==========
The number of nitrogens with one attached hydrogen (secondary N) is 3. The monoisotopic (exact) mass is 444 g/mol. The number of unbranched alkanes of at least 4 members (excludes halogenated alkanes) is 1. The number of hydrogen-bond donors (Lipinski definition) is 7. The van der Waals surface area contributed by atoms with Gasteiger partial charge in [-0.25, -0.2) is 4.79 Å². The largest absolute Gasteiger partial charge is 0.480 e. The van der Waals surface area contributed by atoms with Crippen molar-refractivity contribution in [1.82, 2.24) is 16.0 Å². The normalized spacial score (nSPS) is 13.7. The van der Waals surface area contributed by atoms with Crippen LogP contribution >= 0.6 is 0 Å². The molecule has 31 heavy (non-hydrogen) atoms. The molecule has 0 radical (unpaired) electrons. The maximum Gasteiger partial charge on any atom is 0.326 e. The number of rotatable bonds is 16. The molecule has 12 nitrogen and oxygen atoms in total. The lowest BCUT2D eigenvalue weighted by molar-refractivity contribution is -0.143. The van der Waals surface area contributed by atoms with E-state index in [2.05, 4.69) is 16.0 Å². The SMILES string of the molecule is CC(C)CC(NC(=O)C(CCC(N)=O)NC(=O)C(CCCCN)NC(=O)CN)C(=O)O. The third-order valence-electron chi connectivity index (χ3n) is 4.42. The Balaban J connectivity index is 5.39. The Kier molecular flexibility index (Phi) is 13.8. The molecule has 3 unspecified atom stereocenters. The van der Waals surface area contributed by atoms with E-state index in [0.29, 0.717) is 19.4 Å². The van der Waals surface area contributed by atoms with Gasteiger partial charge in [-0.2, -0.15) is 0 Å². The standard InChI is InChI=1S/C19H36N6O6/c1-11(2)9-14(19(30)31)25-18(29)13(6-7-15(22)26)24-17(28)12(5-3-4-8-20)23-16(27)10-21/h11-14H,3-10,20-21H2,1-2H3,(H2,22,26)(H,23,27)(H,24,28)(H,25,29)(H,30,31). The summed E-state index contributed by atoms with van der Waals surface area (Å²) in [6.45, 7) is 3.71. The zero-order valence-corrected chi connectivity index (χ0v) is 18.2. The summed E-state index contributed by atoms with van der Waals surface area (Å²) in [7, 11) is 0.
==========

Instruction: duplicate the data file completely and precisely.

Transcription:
The number of nitrogens with one attached hydrogen (secondary N) is 3. The monoisotopic (exact) mass is 444 g/mol. The number of unbranched alkanes of at least 4 members (excludes halogenated alkanes) is 1. The number of hydrogen-bond donors (Lipinski definition) is 7. The van der Waals surface area contributed by atoms with Gasteiger partial charge in [-0.25, -0.2) is 4.79 Å². The largest absolute Gasteiger partial charge is 0.480 e. The van der Waals surface area contributed by atoms with Crippen molar-refractivity contribution in [1.82, 2.24) is 16.0 Å². The normalized spacial score (nSPS) is 13.7. The van der Waals surface area contributed by atoms with Crippen LogP contribution >= 0.6 is 0 Å². The molecule has 31 heavy (non-hydrogen) atoms. The molecule has 0 radical (unpaired) electrons. The maximum Gasteiger partial charge on any atom is 0.326 e. The number of rotatable bonds is 16. The molecule has 12 nitrogen and oxygen atoms in total. The lowest BCUT2D eigenvalue weighted by molar-refractivity contribution is -0.143. The van der Waals surface area contributed by atoms with E-state index in [2.05, 4.69) is 16.0 Å². The SMILES string of the molecule is CC(C)CC(NC(=O)C(CCC(N)=O)NC(=O)C(CCCCN)NC(=O)CN)C(=O)O. The third-order valence-electron chi connectivity index (χ3n) is 4.42. The Balaban J connectivity index is 5.39. The Kier molecular flexibility index (Phi) is 13.8. The molecule has 3 unspecified atom stereocenters. The van der Waals surface area contributed by atoms with E-state index in [0.29, 0.717) is 19.4 Å². The van der Waals surface area contributed by atoms with Gasteiger partial charge in [-0.2, -0.15) is 0 Å². The standard InChI is InChI=1S/C19H36N6O6/c1-11(2)9-14(19(30)31)25-18(29)13(6-7-15(22)26)24-17(28)12(5-3-4-8-20)23-16(27)10-21/h11-14H,3-10,20-21H2,1-2H3,(H2,22,26)(H,23,27)(H,24,28)(H,25,29)(H,30,31). The summed E-state index contributed by atoms with van der Waals surface area (Å²) in [6.45, 7) is 3.71. The zero-order valence-corrected chi connectivity index (χ0v) is 18.2. The summed E-state index contributed by atoms with van der Waals surface area (Å²) in [7, 11) is 0.